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The grazing activities of the tropical echinoid Diadema antillarum Philippi can markedly influence the structure of the shallow-water epibenthic coral reef community. The elimination of an entire Diadema population from a patch reef in St. Croix, U.S. Virgin Islands resulted in a great increase in macro-algal biomass, alterations in species composition, shifts in dominance, an increase in species numbers, and a decrease in equitability. The increase noted in number of species may be indicative of either initial pre-competitive phases of succession or the creation of a new habitat- the micro-canopy. Experiments involving the caging of Diadema have shown that the organism's browsing habits may be extensively disruptive to virgin coral substrate. This evidence introduces the possibility that epifaunal community structure may be controlled through the disturbance of newly settled larvae of sessile epibenthic macro-invertebrates.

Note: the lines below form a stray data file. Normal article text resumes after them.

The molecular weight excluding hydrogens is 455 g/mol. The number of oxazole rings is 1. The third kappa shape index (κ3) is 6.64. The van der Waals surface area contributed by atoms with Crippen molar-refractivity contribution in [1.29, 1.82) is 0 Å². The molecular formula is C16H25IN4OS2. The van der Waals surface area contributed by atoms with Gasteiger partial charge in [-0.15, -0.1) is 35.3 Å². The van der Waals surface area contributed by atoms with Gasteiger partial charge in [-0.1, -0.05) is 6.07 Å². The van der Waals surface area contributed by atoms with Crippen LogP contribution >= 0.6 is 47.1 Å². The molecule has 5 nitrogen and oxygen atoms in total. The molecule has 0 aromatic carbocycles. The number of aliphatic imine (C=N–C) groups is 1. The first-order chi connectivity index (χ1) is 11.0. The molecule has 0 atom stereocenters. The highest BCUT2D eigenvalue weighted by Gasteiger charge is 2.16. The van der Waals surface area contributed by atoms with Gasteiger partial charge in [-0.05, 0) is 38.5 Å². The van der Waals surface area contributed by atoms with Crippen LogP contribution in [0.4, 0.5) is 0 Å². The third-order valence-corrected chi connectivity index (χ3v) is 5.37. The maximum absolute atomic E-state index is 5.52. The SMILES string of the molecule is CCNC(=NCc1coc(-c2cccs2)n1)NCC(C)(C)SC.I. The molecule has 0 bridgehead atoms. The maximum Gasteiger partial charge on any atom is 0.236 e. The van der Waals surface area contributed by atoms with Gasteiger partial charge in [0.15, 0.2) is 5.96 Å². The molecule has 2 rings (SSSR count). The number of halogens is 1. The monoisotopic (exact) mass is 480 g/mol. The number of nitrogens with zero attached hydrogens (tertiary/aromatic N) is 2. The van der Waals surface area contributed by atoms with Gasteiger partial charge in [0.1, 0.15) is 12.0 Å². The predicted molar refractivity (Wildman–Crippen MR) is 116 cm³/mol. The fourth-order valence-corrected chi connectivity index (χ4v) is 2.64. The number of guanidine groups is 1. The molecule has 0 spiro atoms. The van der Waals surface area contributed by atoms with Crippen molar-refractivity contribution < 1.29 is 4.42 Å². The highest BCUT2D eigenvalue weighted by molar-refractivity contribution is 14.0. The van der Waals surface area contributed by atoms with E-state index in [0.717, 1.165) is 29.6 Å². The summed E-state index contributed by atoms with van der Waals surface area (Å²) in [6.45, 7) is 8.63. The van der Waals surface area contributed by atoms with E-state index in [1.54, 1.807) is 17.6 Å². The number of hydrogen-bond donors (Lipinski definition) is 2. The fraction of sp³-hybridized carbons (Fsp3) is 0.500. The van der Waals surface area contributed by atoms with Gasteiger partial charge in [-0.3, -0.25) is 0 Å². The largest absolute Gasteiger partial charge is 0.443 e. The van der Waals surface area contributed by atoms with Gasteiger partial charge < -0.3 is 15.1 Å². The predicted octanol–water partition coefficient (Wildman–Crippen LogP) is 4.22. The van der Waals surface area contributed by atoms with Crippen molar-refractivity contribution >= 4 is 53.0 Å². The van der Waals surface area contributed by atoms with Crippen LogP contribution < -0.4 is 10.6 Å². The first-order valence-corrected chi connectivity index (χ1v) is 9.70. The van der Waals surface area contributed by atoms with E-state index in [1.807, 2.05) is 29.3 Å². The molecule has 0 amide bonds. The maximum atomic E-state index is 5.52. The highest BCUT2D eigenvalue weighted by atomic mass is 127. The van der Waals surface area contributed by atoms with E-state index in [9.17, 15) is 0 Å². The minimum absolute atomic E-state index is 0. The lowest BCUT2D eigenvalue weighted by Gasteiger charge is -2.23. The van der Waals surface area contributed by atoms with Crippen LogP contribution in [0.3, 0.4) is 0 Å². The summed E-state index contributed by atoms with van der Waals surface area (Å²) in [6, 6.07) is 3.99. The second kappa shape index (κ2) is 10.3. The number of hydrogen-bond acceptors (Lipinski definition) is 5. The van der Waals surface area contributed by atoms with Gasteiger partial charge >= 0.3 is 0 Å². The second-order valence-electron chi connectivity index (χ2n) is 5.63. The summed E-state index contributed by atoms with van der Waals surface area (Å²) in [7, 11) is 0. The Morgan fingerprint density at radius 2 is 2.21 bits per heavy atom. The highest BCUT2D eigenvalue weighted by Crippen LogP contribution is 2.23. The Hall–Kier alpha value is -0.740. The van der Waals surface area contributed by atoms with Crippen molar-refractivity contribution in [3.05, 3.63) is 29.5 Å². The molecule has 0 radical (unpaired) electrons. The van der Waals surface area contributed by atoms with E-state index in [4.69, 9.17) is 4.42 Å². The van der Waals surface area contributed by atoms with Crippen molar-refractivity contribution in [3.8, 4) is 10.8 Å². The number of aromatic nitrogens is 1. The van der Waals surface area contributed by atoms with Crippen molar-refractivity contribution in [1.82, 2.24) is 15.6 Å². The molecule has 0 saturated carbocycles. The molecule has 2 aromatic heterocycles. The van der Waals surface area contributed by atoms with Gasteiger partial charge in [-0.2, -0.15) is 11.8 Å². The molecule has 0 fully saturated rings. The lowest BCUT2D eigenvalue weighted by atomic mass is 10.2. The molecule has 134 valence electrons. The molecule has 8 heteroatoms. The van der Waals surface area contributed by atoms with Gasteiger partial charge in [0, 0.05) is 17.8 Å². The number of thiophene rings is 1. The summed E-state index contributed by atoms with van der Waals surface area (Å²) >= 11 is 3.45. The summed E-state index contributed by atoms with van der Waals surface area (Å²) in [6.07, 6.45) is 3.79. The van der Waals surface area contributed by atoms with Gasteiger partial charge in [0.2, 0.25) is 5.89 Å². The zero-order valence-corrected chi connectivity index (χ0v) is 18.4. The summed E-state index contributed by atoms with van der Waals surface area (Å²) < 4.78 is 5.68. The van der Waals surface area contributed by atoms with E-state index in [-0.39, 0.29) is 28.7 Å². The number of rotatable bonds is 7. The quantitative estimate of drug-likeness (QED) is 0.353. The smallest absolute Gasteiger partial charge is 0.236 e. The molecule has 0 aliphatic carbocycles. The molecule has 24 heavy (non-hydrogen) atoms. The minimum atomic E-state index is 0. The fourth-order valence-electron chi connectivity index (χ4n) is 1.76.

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Journal of Marine Research, v. 32, p. 47-53

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